Cities are vibrant, colorful and multi-textured, and a good way to capture this colour and texture is to seek out and photograph street art…
Approaching the shot
Finding suitable subjects is half the battle when looking for signs and graffiti, but once you’ve found them the viewpoint is the main decision you have to make.
The main factor in this is the background – if there is a suitable backdrop you can shoot along the street, to include the surroundings.
The alternative approach, especially if the surroundings aren’t photogenic, is to shoot the subject head-on.
A standard 35mm or 50mm lens is great for shooting signs and graffiti. These tend to offer a wide maximum aperture for isolating different areas of the image (by blurring out foreground and background) and also have very little distortion, so that areas at the edges of the image remain straight, rather than curved.
When including the street as a backdrop you will need to decide whether to blur the background or keep it sharp, so as with portraits, the aperture is the key setting you need to control when shooting signs and graffiti.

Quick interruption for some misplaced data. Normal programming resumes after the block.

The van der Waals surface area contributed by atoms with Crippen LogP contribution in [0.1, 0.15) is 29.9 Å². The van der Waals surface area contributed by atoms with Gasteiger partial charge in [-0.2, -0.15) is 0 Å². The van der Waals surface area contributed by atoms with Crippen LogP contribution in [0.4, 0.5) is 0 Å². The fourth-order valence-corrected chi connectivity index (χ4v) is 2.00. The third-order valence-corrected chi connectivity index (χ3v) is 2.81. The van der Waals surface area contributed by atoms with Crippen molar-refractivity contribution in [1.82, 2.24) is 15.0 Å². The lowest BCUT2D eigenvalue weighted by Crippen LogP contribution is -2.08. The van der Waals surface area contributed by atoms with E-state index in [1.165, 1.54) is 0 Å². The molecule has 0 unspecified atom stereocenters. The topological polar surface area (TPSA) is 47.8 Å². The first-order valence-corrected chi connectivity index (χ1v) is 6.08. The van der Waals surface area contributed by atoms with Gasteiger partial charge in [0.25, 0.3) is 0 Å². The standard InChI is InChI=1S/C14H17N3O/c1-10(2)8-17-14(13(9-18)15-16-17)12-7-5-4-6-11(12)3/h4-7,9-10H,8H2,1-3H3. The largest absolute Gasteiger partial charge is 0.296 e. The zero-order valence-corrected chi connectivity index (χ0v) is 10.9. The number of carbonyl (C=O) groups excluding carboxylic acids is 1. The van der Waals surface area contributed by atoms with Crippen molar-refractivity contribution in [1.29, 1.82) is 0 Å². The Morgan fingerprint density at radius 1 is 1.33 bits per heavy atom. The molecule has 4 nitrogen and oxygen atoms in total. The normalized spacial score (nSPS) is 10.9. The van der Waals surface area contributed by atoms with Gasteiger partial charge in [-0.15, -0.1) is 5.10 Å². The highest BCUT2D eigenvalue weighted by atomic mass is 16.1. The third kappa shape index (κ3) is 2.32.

You should choose a wide aperture to blur out the foreground and background, but remember that you’ll usually need to keep most of the main subject sharp, too.
A setting like f/4 or f/5.6 is usually a good compromise.
Things to watch out for…
Graffiti is often located in areas that aren’t the safest to walk around, so you need to keep a close watch on your surroundings and your gear.
It’s all too easy to become engrossed in what you’re shooting, so if possible take a friend along, as it’s usually safer if another person can watch out for any likely issues, and avoid them before they become problems.
In terms of the subject itself, keep an eye out for complimentary colours – in our shot, the bright whites and yellows work well against the deep, vibrant blues of the door.
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